Immune response to anti-TNF therapy contributes to the generation of ADAbs, which could impair the clinical response if they are able to decrease the serum levels of the active drug [39]. Immunogenicity of the anti-TNF agents is considered as the main mechanism of treatment failure [40]. The immunogenicity rate of different anti-TNF drugs is different, due to diversities in various factors such as administration route, drug dose, concomitant medication, detailed treatment schedule, and immune and nutritional status [41]. Extensive studies have investigated influence of the immunogenicity of anti-TNF agents on drug efficacy and safety and found that antibodies of these agents, such as INF, could affect the drug’s pharmacokinetics, which may lead to delayed infusion and injection site reactions [41, 42]. Meanwhile, the anti-chimeric antibodies (ATIs), induced by INF, could increase the clearance of INF and attenuate its function [43]. This might be the reasonable explanation for our finding of the significant association between ADAb+ and reduced response rate.

On the other hand, the detection of ADAb might be influenced by different collection times and methods. For instance, ATIs may be undetectable at the initiation of INF administration due to the fact that they generate the immune complexes with the drug [41]. With regard to the detection methods, a bridging ELISA is the most common assay for ADAb detection [34]; however, it could be influenced by a high rate of false positive results [44]. A study indicates that an underestimated ADAb+ rate might be due to undetectable ADAb using the bridging ELISA [45]. Therefore, it is understandable that, in ELISA group at 3 months and 6 months, there was not any observed association between ADAb+ and reduced response, which may be attributed to the reduced detection rate by ELISA method.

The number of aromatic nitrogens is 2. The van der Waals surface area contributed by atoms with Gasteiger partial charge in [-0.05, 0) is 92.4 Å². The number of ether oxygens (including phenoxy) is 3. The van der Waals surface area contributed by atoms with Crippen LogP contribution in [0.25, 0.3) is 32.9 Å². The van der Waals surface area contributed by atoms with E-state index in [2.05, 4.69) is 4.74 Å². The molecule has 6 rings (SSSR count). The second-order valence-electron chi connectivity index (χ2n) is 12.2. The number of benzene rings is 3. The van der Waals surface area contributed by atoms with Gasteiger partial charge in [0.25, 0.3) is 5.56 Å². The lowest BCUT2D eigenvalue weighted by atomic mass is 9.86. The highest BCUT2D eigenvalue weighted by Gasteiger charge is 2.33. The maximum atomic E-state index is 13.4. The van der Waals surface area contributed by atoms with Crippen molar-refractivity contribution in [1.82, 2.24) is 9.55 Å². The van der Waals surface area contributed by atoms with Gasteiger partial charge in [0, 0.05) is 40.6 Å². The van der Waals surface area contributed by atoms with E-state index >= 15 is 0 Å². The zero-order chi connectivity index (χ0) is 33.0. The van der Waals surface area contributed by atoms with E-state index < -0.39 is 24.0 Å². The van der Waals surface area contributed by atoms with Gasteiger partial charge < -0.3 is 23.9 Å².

IMPACT is a multiplex platform that is a novel technology for ADAb detection, and, reportedly, it has greater sensitivity for ADAb detection, compared with other current clinical tests [46]. However, the duration in this study is as short as <6 months. Another study points out that IMPACT is a novel method mainly used for definition of clinical stages of RA at molecular level [47]. Therefore, whether this method is precise and sensitive in a long duration needs to be further investigated. Our discovery that, in IMPACT group at 12 months, ADAb+ was not associated with decreased clinical response provides a hint that IMPACT might not be sensitive for ADAb detection at a long duration. However, it needs to be verified by more studies. For RIA assay, a previous study that assessed INF levels and ADAbs for a long duration (1.5 to 18 months) using different methods found that fluid-phase RIA was better than cross-binding ELISA [48]. Therefore, it is understandable that whatever the time point, ADAb was significantly associated with reduced anti-TNFi clinical response using this detection method.

Our study has the following advantages: (1) the clinical response was pooled at different time points, respectively, which avoided potential bias generated from drug effect varied by different time points; (2) subgroup analyses stratified by TNFi types and assay methods for ADAb detection were performed, contributing to exploration of more precise correlations between ADAb+ and response to specific anti-TNF drugs in RA patients; (3) no obvious publication bias was observed in this meta-analysis, indicating the reliability of our results. However, there were also several limitations as follows: (1) all the included studies were observational studies, and the confounding factors could not be well controlled; (2) significant heterogeneity was detected at several time points, which might cause deviation to some extent; (3) drug level in different studies might be a confounding factor that influences the result; however, it was not taken into consideration in our study; (4) the sample size was relatively small, and large-scale studies with more samples are required to confirm our findings.

In conclusion, ADAb+ was significantly associated with reduced clinical response in RA patients, and other alternatives should be considered in RA patients presenting ADAb+.


TNF:Tumor necrosis factor
ADAb+:Anti-drug antibody positive
ADAb−:Anti-drug antibody negative
OR:Odds ratio
CI:Confidence interval
TNFi:TNF inhibitor
ELISA:Enzyme-linked immunosorbent assay
IMPACT:Immunological Multi-Parameter Chip Technology.


Chunxiao Wu is the first author and Shengxu Wang is co-first author. Lu Yang is the corresponding author and Ying Chen is the co-corresponding author.

Competing Interests

The authors declare that there are no competing interests regarding the publication of this paper.

Authors’ Contributions

Lu Yang obtained funding. Lu Yang and Ying Chen participated in the study concept and design and paper authorization. Peifeng Xian, Chunxiao Wu, Xianjie Mo, and Ying Chen assessed studies. Lu Yang and Shengxu Wang analyzed the data. Chunxiao Wu and Shengxu Wang wrote the paper and ensured the integrity of the data.


This study was supported by the National Natural Science Foundation of China (no. 81303047).